With these abstract tools set up, we can understand why we can talk about left and right actions without loss of generality. The naturality of the relation between $G$ and $G^{opp}$ tells us that our inversion commutes with group homomorphisms, including quotient maps and inclusion maps (key for group actions on cosets). Thanks to the relative abstraction of category theory, we can talk about things like group actions on left-coset spaces and "naturally" relate them to group actions on right-coset spaces exactly because we are sure that we're not harming any general structure by inverting.

In my opinion, a working knowledge of homological algebra and category theory is crucial for really getting a full understanding of algebraic topology - combining the abstraction with geometric reasoning and intuition will give you a great picture of what's really going on.

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Thanks so much for the help everybody. Jake, could you perhaps expand on the second to last paragraph a bit? In particular, how would one exhibit this "natural relation" between a group acting on left-coset spaces and a group acting on right-coset spaces? Are the G-Set categories involved here at all? – John Myers Mar 8 '12 at 7:28
Sure: if a group G acts on left-coset spaces, we can "exhibit a natural relation" to a different group's action on right-coset spaces - namely, G's opposite group. The explicit correspondence looks like (g.x) <--> (x.g^-1), as Derek describes above. If I can prove something general about a left action (that is, as long as my statement makes sense in both the context of a left and a right action), the correspondence immediately lets us switch "left" to "right" and "G" to "G^opp", and the natural isomorphism lets us talk about G anyway, since this isomorphism commutes with related statements. – JakeR Mar 8 '12 at 7:49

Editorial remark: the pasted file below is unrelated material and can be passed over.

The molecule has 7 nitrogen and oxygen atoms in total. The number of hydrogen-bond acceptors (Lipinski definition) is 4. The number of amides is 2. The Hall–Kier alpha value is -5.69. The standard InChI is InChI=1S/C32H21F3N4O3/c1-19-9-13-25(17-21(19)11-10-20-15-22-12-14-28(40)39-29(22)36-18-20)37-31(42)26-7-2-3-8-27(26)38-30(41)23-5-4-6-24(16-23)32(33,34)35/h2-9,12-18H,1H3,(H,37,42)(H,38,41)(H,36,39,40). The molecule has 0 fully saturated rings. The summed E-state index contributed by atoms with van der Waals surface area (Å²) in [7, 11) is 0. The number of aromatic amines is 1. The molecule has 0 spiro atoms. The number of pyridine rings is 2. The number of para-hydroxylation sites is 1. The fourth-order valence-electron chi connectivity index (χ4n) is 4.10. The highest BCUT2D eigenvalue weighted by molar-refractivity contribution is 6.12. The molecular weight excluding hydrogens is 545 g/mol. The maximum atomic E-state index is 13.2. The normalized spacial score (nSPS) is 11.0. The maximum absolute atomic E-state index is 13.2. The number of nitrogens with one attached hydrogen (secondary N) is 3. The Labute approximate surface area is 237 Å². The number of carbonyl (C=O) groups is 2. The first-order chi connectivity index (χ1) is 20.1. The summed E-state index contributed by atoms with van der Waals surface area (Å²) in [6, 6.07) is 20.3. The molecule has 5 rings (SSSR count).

The category of G-sets are related, but not really directly involved. This result lets us talk about categories of G-sets more fluidly; our natural isomorphism commuting with group homomorphisms means that our statements involving the spaces a G-set acts on (e.g. cosets of stabilizers as with deck transformations/subgroups of the fundamental group) and general things about them. However, I would hesitate to say that categories of G-sets actively take a role here, other than that we're talking about group actions. We do our work in just the category of Groups in this case. – JakeR Mar 8 '12 at 8:04
Great, thanks. I think I'm making some progress. I can see now how the natural isomorphism relates a right action of G and a left action of G^op: A right action of G on a set X induces a group morphism of G into Sym(X)^op where g is assigned the map x->xg. To say that inversion provides a natural isomorphism between G and G^op implies that the inversions, the morphism G->Sym(X)^op induced by the right action, and the left action G^op->Sym(X) all commute in the square that you drew. Correct? – John Myers Mar 8 '12 at 9:01
Drawing the diagram, this interpretation seems to make sense. – JakeR Mar 8 '12 at 14:27

Given a left action $(g,x) \to g.x$ of $G$ on $X$, you can define a corresponding right action by defining $(x,g) \to g^{-1}.x$.

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Yes, simply translating that statement by inserting 'right' in for 'left' each time produces an equivalent, correct result. In essence, they're no different except for a notational thing.

Now that I've said that, there come times when it becomes more convenient to think of something as either acting on the left, or on the right. Left actions are nice because they line up with our ideas of function composition. For example, if $G$ is acting on $X$, $g_1g_2 x$ looks like $g_1 (g_2 (x))$, which it is. But $x g_1 g_2$ looks funny to me (unless I've been working out of a Herstein Algebra book, where often times functions compose on the left).

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I agree $x g_1 g_2$ looks funny, but when working with the functions themselves and not writing the $x$ explicitly, I like right actions because that makes $g_1 g_2$ mean "do $g_1$, then $g_2$", in left-to-right order. Particularly with permutations, I prefer using the right action. – Ted Mar 8 '12 at 8:04